We also stopped at two libraries on our tour, which I think Rory would have appreciated. The first that we visited was designed by a Yale alumni who was responsible for much of Yale’s current architectural design. As his final project and a fitting memorial to his life, he offered to build Yale a cathedral in the center of campus. Yale was touched by his heart-warming story, and promptly turned him down. What good was a church in the center of a secular campus? So he crossed out the word “cathedral” in his design, wrote “library,” and built his building.

Central library on Yale's campus.

Central library on Yale’s campus.

A photo of the central library “hall” is below. The mosaic at the back of the room behind the alter, I mean circulation desk, is of “Mother Yale.” And the angels with halos? Not angels, but university deans. (They probably like that comparison.) The library has the largest collection of secular stained glass collection and still keeps the old card catalogue drawers, sans cards, in the walls on the main level.

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From the entrance, I’m gonna say this is the library where Rory was employed as a card swiper.

We also visited the Beinecke Rare Books Library built with special features such as a cement walkway leading up to the building that always stays above freezing so the snow hits it and melts immediately. The plaza outside the library is slightly sloped so the water runs away from the special collections held in the basement of the library to prevent any chance of flooding. The books, themselves, are held in a central glass column in the middle of the library that can fill with a special gas that doesn’t burn, should the library ever catch fire. The outside of the library is built from a stone that is just the right thickness to block out UV light, but to allow in natural sunlight on a bright day. Pretty interesting architectural features!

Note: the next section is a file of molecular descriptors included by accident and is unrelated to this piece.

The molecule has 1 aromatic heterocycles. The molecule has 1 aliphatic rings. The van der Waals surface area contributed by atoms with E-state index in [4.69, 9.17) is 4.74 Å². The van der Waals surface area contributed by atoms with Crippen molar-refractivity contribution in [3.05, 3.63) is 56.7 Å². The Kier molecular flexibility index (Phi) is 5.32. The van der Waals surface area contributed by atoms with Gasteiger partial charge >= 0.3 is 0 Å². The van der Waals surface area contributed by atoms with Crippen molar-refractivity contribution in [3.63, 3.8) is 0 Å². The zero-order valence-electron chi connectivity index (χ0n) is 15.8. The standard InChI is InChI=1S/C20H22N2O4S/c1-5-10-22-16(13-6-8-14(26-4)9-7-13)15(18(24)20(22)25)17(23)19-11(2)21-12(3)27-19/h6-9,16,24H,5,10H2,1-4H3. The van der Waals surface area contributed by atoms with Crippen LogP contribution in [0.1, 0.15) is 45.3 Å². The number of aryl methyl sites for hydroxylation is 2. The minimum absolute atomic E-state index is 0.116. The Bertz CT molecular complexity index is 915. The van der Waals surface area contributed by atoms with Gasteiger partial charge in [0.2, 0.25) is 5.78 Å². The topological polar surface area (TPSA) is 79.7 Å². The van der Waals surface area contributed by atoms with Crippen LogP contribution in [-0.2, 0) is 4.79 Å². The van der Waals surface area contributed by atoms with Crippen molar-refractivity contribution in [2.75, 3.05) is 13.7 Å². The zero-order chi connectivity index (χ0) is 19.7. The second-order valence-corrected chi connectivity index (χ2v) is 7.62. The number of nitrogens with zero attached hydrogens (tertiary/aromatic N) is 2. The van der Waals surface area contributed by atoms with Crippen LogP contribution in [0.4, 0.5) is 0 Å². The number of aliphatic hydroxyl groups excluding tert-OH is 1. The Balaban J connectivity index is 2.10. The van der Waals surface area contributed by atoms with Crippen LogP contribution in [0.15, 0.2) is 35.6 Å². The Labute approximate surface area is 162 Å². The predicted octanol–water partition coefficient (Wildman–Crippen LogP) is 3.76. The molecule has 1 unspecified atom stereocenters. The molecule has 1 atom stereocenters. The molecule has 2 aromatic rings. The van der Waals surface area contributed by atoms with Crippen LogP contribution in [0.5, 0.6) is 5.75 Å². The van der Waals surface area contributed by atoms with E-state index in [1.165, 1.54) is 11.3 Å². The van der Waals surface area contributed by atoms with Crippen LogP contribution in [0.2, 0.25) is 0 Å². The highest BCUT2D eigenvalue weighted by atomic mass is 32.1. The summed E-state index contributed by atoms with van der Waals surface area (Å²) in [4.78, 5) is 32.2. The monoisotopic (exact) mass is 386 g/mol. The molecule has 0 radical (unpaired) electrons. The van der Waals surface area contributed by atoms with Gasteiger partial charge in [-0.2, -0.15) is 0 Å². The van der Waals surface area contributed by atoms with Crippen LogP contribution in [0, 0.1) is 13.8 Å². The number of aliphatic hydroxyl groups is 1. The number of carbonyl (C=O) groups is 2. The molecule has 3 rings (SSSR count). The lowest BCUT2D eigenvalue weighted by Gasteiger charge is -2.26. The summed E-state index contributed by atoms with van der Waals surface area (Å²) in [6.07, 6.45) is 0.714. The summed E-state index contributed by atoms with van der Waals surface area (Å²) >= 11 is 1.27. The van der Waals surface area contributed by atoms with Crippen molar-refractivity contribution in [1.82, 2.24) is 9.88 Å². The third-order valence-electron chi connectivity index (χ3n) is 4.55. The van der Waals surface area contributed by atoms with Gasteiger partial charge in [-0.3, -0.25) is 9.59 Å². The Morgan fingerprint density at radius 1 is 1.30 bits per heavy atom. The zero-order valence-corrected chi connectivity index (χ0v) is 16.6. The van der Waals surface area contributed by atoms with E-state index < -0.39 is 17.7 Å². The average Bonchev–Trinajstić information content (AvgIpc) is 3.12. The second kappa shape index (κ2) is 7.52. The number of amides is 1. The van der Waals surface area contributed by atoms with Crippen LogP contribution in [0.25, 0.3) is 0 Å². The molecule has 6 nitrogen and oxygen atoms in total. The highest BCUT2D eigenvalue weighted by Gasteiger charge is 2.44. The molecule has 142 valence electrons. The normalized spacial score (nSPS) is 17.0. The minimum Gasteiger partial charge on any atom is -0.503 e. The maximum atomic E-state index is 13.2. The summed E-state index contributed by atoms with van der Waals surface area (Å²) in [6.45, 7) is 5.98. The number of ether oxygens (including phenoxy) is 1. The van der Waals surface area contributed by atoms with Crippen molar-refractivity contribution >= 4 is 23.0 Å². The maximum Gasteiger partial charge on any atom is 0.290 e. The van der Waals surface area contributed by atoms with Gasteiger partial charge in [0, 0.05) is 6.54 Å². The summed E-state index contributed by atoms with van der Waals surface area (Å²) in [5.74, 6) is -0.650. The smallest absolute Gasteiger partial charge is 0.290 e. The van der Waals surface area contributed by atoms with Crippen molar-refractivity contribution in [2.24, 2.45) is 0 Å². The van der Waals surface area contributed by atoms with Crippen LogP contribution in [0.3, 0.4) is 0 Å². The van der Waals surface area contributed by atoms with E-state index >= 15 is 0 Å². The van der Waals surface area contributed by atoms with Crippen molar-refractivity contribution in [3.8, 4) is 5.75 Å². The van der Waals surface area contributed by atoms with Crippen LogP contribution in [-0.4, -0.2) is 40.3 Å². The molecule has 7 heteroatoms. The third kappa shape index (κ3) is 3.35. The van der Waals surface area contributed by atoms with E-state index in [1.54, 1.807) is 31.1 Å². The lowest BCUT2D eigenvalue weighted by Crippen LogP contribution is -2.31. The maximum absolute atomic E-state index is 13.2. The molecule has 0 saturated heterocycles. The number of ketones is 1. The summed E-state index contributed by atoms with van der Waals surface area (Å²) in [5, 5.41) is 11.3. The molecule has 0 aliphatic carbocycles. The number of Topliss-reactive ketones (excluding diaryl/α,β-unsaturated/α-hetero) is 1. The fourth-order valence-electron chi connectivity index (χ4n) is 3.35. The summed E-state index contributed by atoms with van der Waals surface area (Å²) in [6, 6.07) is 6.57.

The Gutenbuerg Bible -- one of only 4 in the United States. This was the first major book printed in the West with moveable type.

The Gutenberg Bible — one of only four in the United States. This was the first major book printed in the West with moveable type.

So, right. Now that I’ve fully proved my point about being excited about visiting New Haven because of Gilmore Girls, there was also a conference on my work passion: global health. The conference began with snow swirling down and winds blowing, but this snow globe effect didn’t keep participants away.

Although perhaps a bit on the “light and fluffy” side, the conference draws a large crowd and big name speakers, like Jeff Sachs and Agnes Binagwaho, and encourages you to think about projects differently or to consider how to apply new ideas to your current work. The combination of in-depth workshops, keynote speakers, and sessions with 3-4 speakers who each spoke for 10-minutes, gave a wide variety of options to learn and think creatively. And the conference was excellent about providing sufficient time for audience questions.

My favorite speaker was Rwandan Minister of Health Agnes Binagwaho who speaks with such passion, honesty, determination, and evidence of what has worked in her country that you can’t help but leave inspired.

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Perhaps next year we’ll have the opportunity to present our innovative work and encourage a new line of thinking in global health…